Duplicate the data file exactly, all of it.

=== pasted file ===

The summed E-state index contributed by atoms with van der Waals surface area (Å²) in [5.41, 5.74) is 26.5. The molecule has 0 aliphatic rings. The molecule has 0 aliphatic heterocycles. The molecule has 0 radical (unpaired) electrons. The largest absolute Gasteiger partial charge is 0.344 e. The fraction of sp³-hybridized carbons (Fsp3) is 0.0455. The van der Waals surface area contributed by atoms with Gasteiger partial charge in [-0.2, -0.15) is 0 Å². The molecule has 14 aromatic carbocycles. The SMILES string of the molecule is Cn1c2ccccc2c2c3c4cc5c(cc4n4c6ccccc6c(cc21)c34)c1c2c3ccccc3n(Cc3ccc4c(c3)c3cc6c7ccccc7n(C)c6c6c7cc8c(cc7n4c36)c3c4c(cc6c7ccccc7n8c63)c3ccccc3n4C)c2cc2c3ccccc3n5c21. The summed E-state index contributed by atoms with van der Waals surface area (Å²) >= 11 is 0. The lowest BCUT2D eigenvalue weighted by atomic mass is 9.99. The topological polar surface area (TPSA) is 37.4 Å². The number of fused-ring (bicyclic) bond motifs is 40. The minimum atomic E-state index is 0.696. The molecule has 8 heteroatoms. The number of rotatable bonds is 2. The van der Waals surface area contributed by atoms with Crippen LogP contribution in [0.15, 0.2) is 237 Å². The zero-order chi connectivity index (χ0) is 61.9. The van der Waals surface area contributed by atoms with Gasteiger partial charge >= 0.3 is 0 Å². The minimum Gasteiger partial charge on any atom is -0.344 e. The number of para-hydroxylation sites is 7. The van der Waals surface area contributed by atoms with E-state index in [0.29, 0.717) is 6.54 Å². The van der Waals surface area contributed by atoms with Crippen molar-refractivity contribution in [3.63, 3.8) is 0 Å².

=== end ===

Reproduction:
The summed E-state index contributed by atoms with van der Waals surface area (Å²) in [5.41, 5.74) is 26.5. The molecule has 0 aliphatic rings. The molecule has 0 aliphatic heterocycles. The molecule has 0 radical (unpaired) electrons. The largest absolute Gasteiger partial charge is 0.344 e. The fraction of sp³-hybridized carbons (Fsp3) is 0.0455. The van der Waals surface area contributed by atoms with Gasteiger partial charge in [-0.2, -0.15) is 0 Å². The molecule has 14 aromatic carbocycles. The SMILES string of the molecule is Cn1c2ccccc2c2c3c4cc5c(cc4n4c6ccccc6c(cc21)c34)c1c2c3ccccc3n(Cc3ccc4c(c3)c3cc6c7ccccc7n(C)c6c6c7cc8c(cc7n4c36)c3c4c(cc6c7ccccc7n8c63)c3ccccc3n4C)c2cc2c3ccccc3n5c21. The summed E-state index contributed by atoms with van der Waals surface area (Å²) >= 11 is 0. The lowest BCUT2D eigenvalue weighted by atomic mass is 9.99. The topological polar surface area (TPSA) is 37.4 Å². The number of fused-ring (bicyclic) bond motifs is 40. The minimum atomic E-state index is 0.696. The molecule has 8 heteroatoms. The number of rotatable bonds is 2. The van der Waals surface area contributed by atoms with Crippen LogP contribution in [0.15, 0.2) is 237 Å². The zero-order chi connectivity index (χ0) is 61.9. The van der Waals surface area contributed by atoms with Gasteiger partial charge >= 0.3 is 0 Å². The minimum Gasteiger partial charge on any atom is -0.344 e. The number of para-hydroxylation sites is 7. The van der Waals surface area contributed by atoms with E-state index in [0.29, 0.717) is 6.54 Å². The van der Waals surface area contributed by atoms with Crippen molar-refractivity contribution in [3.63, 3.8) is 0 Å².